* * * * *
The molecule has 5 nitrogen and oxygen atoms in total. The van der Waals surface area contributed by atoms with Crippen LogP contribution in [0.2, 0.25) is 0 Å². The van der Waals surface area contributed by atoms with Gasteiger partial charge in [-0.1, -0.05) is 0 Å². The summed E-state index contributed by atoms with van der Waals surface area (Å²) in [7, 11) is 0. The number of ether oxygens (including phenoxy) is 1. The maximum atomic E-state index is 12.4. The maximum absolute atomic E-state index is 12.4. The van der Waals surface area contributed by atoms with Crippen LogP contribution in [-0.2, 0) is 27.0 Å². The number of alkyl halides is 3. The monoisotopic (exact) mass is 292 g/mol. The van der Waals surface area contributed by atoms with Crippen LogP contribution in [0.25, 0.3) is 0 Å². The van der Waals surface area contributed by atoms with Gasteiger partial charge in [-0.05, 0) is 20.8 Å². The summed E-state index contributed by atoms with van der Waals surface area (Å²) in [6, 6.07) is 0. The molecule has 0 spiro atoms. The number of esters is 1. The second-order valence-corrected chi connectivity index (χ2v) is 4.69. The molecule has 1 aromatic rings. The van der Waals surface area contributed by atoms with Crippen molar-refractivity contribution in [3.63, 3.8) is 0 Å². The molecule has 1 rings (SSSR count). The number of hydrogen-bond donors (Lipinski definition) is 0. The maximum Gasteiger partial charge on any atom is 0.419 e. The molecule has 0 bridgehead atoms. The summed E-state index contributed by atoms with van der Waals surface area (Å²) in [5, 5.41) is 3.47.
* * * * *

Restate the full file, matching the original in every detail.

The molecule has 5 nitrogen and oxygen atoms in total. The van der Waals surface area contributed by atoms with Crippen LogP contribution in [0.2, 0.25) is 0 Å². The van der Waals surface area contributed by atoms with Gasteiger partial charge in [-0.1, -0.05) is 0 Å². The summed E-state index contributed by atoms with van der Waals surface area (Å²) in [7, 11) is 0. The number of ether oxygens (including phenoxy) is 1. The maximum atomic E-state index is 12.4. The maximum absolute atomic E-state index is 12.4. The van der Waals surface area contributed by atoms with Crippen LogP contribution in [-0.2, 0) is 27.0 Å². The number of alkyl halides is 3. The monoisotopic (exact) mass is 292 g/mol. The van der Waals surface area contributed by atoms with Crippen LogP contribution in [0.25, 0.3) is 0 Å². The van der Waals surface area contributed by atoms with Gasteiger partial charge in [-0.05, 0) is 20.8 Å². The summed E-state index contributed by atoms with van der Waals surface area (Å²) in [6, 6.07) is 0. The molecule has 0 spiro atoms. The number of esters is 1. The second-order valence-corrected chi connectivity index (χ2v) is 4.69. The molecule has 1 aromatic rings. The van der Waals surface area contributed by atoms with Crippen molar-refractivity contribution in [3.63, 3.8) is 0 Å². The molecule has 1 rings (SSSR count). The number of hydrogen-bond donors (Lipinski definition) is 0. The maximum Gasteiger partial charge on any atom is 0.419 e. The molecule has 0 bridgehead atoms. The summed E-state index contributed by atoms with van der Waals surface area (Å²) in [5, 5.41) is 3.47.